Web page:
NSA, Getty Images
"By the very nature of the intelligence business, it is difficult to discuss much of the NSA mission." — National Security Agency Web site
In this post-Sept. 11 world, plans by the National Security Agency to construct a colossal $1.9 billion information storage center at Camp Williams could be considered a power trip.
But it's not the sort of power trip that keeps civil libertarians lying awake at night.
No, this power grab is for the stuff of Thomas Edison and Nikola Tesla — the juice needed to keep acres of NSA supercomputers humming and a cyber eye peeled for the world's bad guys.
Nearly a decade into the new millennium, America's spy agency is power gridlocked at its sprawling Fort Meade, Md., headquarters. The NSA, which devours electricity the same way teenage boys wolf down french fries at McDonald's, has been forced to look elsewhere to feed its ravenous AC/DC appetite.
"At the NSA, electrical power is political power. In its top-secret world, the coin of the realm is the kilowatt," writes national security authority and author James Bamford.
It's a simple equation: More data coming in means more reports going out. More reports going out means more political clout for the agency, Bamford writes.
Intelligence historian and author Matthew M. Aid considers the NSA's quest for power a driving factor in the NSA's selection of Camp Williams, which covers 28,000 acres bordering Utah and Salt Lake counties.
During an Oct. 23 news conference at the state Capitol officially announcing the new spy center, Glenn Gaffney, deputy director of national intelligence for collection, said as much when he confirmed that one of the strengths of the Utah location was that it "offered an abundant availability of low-cost power."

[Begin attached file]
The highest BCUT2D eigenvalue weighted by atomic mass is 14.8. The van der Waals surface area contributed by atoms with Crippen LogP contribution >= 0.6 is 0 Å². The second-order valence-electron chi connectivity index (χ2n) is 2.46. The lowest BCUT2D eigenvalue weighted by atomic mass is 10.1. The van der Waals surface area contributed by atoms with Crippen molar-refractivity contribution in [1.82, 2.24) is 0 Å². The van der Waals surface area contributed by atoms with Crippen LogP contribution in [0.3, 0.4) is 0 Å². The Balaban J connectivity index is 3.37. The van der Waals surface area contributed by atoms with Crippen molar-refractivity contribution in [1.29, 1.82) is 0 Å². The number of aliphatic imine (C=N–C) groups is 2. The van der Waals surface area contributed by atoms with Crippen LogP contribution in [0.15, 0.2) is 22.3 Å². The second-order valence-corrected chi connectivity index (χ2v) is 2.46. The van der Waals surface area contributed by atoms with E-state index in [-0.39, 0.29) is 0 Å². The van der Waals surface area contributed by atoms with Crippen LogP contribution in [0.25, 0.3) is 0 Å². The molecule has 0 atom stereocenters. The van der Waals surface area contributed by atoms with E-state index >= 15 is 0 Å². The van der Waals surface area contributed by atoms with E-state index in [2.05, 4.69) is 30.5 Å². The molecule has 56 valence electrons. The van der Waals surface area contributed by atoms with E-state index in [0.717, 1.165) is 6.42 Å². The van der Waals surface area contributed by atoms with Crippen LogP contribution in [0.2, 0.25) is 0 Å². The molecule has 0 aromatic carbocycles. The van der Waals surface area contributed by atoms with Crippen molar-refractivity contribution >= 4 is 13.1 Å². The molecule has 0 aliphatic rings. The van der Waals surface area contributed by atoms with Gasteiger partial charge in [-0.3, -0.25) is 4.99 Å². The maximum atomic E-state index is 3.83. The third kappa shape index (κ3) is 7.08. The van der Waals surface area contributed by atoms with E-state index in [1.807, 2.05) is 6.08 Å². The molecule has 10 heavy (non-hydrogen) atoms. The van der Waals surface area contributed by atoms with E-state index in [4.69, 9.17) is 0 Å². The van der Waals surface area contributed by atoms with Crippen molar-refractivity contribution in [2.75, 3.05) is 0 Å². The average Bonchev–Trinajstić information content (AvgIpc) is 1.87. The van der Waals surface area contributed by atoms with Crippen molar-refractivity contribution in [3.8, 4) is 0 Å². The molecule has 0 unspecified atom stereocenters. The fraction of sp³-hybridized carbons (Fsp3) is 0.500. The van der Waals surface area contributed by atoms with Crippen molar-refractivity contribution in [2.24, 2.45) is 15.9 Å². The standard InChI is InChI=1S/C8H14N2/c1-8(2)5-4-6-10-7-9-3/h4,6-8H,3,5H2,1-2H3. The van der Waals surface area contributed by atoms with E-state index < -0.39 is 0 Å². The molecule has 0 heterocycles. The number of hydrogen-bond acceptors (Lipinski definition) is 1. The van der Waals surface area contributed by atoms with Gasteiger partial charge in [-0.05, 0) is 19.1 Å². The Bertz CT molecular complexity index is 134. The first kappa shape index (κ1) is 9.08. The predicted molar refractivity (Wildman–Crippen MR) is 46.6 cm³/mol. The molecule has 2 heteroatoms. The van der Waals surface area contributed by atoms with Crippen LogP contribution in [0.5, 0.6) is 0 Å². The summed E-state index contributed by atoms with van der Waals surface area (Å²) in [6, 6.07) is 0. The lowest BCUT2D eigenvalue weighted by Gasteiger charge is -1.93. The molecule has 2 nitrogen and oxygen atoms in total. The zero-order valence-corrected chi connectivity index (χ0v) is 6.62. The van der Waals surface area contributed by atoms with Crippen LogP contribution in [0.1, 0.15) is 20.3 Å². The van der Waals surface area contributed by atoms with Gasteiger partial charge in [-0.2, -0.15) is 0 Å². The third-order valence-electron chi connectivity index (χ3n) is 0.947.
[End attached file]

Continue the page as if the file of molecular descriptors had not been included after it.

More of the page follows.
There's been some speculation that the Camp Williams facility dovetails with the NSA's controversial attempts to further establish itself as the lead dog for the government's expanding cybersecurity initiatives, although NSA officials aren't tipping their hand.
"I can't get into some of the specific details of the kind of work that will go on at the center because it is a critical aspect of the way we are looking at doing cybersecurity going forward," Gaffney said in his best NSA-ese. "I can say that the reason why we are doing the center is because of the deep level of technical expertise that's needed to understand the nature of the threats."
Given the NSA's penchant for speaking little and revealing less, it sounds like he's saying, "Trust us."
Zeros gone wild
The virtual mountains of data needing such huge levels of power to mine can be brain-numbing. Think zeros gone wild.
A 2008 report by the MITRE Corp., prepared for the Department of Defense, conservatively estimates that the high volumes of data storage required for NSA eavesdropping will reach the petabyte level by 2015. A petabyte is one quadrillion bytes (1,000,000,000,000,000).
There has been even wilder speculation that data storage may reach the yottabyte level within that same time frame. A yottabyte, the largest unit of measure for computer data, equals 1,000,000,000,000,000,000,000,000 bytes.
Either way, the NSA is already drowning in information. The agency's former director, Lt. Gen. Michael V. Hayden, admitted the NSA "is collecting far more data than it processes, and that the agency processes more data than it actually reports to its consumers."
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